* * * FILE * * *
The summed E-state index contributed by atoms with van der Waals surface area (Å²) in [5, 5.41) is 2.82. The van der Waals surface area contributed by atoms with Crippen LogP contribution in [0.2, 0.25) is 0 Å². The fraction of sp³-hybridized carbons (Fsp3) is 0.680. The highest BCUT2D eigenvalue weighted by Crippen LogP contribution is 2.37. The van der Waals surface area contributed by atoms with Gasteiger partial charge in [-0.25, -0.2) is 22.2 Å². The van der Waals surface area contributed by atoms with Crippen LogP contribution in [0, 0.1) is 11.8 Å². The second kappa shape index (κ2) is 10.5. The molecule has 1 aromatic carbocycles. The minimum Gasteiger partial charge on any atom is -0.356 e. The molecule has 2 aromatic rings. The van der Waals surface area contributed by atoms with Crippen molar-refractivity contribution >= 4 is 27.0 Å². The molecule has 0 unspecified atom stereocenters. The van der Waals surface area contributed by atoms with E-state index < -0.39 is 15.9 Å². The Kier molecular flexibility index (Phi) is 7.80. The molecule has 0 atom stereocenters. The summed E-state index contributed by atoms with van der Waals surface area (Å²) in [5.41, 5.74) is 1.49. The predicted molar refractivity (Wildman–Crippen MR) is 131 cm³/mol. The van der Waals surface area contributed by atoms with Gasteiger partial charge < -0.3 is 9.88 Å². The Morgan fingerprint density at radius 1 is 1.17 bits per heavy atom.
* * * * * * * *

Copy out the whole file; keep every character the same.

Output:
The summed E-state index contributed by atoms with van der Waals surface area (Å²) in [5, 5.41) is 2.82. The van der Waals surface area contributed by atoms with Crippen LogP contribution in [0.2, 0.25) is 0 Å². The fraction of sp³-hybridized carbons (Fsp3) is 0.680. The highest BCUT2D eigenvalue weighted by Crippen LogP contribution is 2.37. The van der Waals surface area contributed by atoms with Gasteiger partial charge in [-0.25, -0.2) is 22.2 Å². The van der Waals surface area contributed by atoms with Crippen LogP contribution in [0, 0.1) is 11.8 Å². The second kappa shape index (κ2) is 10.5. The molecule has 1 aromatic carbocycles. The minimum Gasteiger partial charge on any atom is -0.356 e. The molecule has 2 aromatic rings. The van der Waals surface area contributed by atoms with Crippen molar-refractivity contribution >= 4 is 27.0 Å². The molecule has 0 unspecified atom stereocenters. The van der Waals surface area contributed by atoms with E-state index < -0.39 is 15.9 Å². The Kier molecular flexibility index (Phi) is 7.80. The molecule has 0 atom stereocenters. The summed E-state index contributed by atoms with van der Waals surface area (Å²) in [5.41, 5.74) is 1.49. The predicted molar refractivity (Wildman–Crippen MR) is 131 cm³/mol. The van der Waals surface area contributed by atoms with Gasteiger partial charge < -0.3 is 9.88 Å². The Morgan fingerprint density at radius 1 is 1.17 bits per heavy atom.